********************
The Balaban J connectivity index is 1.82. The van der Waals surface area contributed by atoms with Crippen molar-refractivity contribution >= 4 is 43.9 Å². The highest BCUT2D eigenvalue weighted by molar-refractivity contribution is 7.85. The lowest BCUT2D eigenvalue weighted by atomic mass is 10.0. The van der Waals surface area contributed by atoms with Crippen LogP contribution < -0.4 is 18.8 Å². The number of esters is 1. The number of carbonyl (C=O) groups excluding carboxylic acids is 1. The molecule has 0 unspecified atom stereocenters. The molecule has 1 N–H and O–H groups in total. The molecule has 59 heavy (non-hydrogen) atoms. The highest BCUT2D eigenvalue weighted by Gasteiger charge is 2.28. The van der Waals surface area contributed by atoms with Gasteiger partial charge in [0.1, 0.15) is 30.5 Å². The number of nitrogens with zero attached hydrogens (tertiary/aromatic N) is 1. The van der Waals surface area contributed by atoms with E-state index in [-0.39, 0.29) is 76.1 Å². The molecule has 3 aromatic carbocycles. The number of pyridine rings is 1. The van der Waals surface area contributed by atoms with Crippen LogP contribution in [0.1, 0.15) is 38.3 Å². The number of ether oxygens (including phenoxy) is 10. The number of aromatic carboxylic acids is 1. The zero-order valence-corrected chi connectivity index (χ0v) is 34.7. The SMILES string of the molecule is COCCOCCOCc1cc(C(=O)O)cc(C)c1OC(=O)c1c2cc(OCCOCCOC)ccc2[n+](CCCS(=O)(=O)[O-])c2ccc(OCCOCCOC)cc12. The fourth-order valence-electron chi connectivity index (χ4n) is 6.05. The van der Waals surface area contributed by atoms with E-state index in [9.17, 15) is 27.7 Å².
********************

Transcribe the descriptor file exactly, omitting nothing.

The Balaban J connectivity index is 1.82. The van der Waals surface area contributed by atoms with Crippen molar-refractivity contribution >= 4 is 43.9 Å². The highest BCUT2D eigenvalue weighted by molar-refractivity contribution is 7.85. The lowest BCUT2D eigenvalue weighted by atomic mass is 10.0. The van der Waals surface area contributed by atoms with Crippen LogP contribution < -0.4 is 18.8 Å². The number of esters is 1. The number of carbonyl (C=O) groups excluding carboxylic acids is 1. The molecule has 0 unspecified atom stereocenters. The molecule has 1 N–H and O–H groups in total. The molecule has 59 heavy (non-hydrogen) atoms. The highest BCUT2D eigenvalue weighted by Gasteiger charge is 2.28. The van der Waals surface area contributed by atoms with Gasteiger partial charge in [0.1, 0.15) is 30.5 Å². The number of nitrogens with zero attached hydrogens (tertiary/aromatic N) is 1. The van der Waals surface area contributed by atoms with E-state index in [-0.39, 0.29) is 76.1 Å². The molecule has 3 aromatic carbocycles. The number of pyridine rings is 1. The van der Waals surface area contributed by atoms with Crippen LogP contribution in [0.1, 0.15) is 38.3 Å². The number of ether oxygens (including phenoxy) is 10. The number of aromatic carboxylic acids is 1. The zero-order valence-corrected chi connectivity index (χ0v) is 34.7. The SMILES string of the molecule is COCCOCCOCc1cc(C(=O)O)cc(C)c1OC(=O)c1c2cc(OCCOCCOC)ccc2[n+](CCCS(=O)(=O)[O-])c2ccc(OCCOCCOC)cc12. The fourth-order valence-electron chi connectivity index (χ4n) is 6.05. The van der Waals surface area contributed by atoms with E-state index in [9.17, 15) is 27.7 Å².